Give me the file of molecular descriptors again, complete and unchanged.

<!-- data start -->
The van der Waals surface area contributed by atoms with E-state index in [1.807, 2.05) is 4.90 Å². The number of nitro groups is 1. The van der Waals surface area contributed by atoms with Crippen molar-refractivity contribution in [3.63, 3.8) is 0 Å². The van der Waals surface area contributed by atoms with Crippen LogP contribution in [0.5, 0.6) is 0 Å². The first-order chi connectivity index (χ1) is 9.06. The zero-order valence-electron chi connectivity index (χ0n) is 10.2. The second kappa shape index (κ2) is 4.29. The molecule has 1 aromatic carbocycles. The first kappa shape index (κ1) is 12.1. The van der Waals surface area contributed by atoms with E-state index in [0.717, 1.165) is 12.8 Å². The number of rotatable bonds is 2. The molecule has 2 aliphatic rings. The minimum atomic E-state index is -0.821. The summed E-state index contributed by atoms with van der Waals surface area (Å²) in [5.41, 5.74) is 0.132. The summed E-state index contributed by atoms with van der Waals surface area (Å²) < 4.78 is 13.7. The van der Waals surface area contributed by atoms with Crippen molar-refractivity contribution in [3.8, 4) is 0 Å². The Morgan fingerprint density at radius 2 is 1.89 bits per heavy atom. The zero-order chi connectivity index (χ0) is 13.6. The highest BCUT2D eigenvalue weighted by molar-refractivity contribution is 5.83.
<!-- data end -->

The van der Waals surface area contributed by atoms with E-state index in [1.807, 2.05) is 4.90 Å². The number of nitro groups is 1. The van der Waals surface area contributed by atoms with Crippen molar-refractivity contribution in [3.63, 3.8) is 0 Å². The van der Waals surface area contributed by atoms with Crippen LogP contribution in [0.5, 0.6) is 0 Å². The first-order chi connectivity index (χ1) is 9.06. The zero-order valence-electron chi connectivity index (χ0n) is 10.2. The second kappa shape index (κ2) is 4.29. The molecule has 1 aromatic carbocycles. The first kappa shape index (κ1) is 12.1. The van der Waals surface area contributed by atoms with E-state index in [0.717, 1.165) is 12.8 Å². The number of rotatable bonds is 2. The molecule has 2 aliphatic rings. The minimum atomic E-state index is -0.821. The summed E-state index contributed by atoms with van der Waals surface area (Å²) in [5.41, 5.74) is 0.132. The summed E-state index contributed by atoms with van der Waals surface area (Å²) < 4.78 is 13.7. The van der Waals surface area contributed by atoms with Crippen molar-refractivity contribution in [3.8, 4) is 0 Å². The Morgan fingerprint density at radius 2 is 1.89 bits per heavy atom. The zero-order chi connectivity index (χ0) is 13.6. The highest BCUT2D eigenvalue weighted by molar-refractivity contribution is 5.83.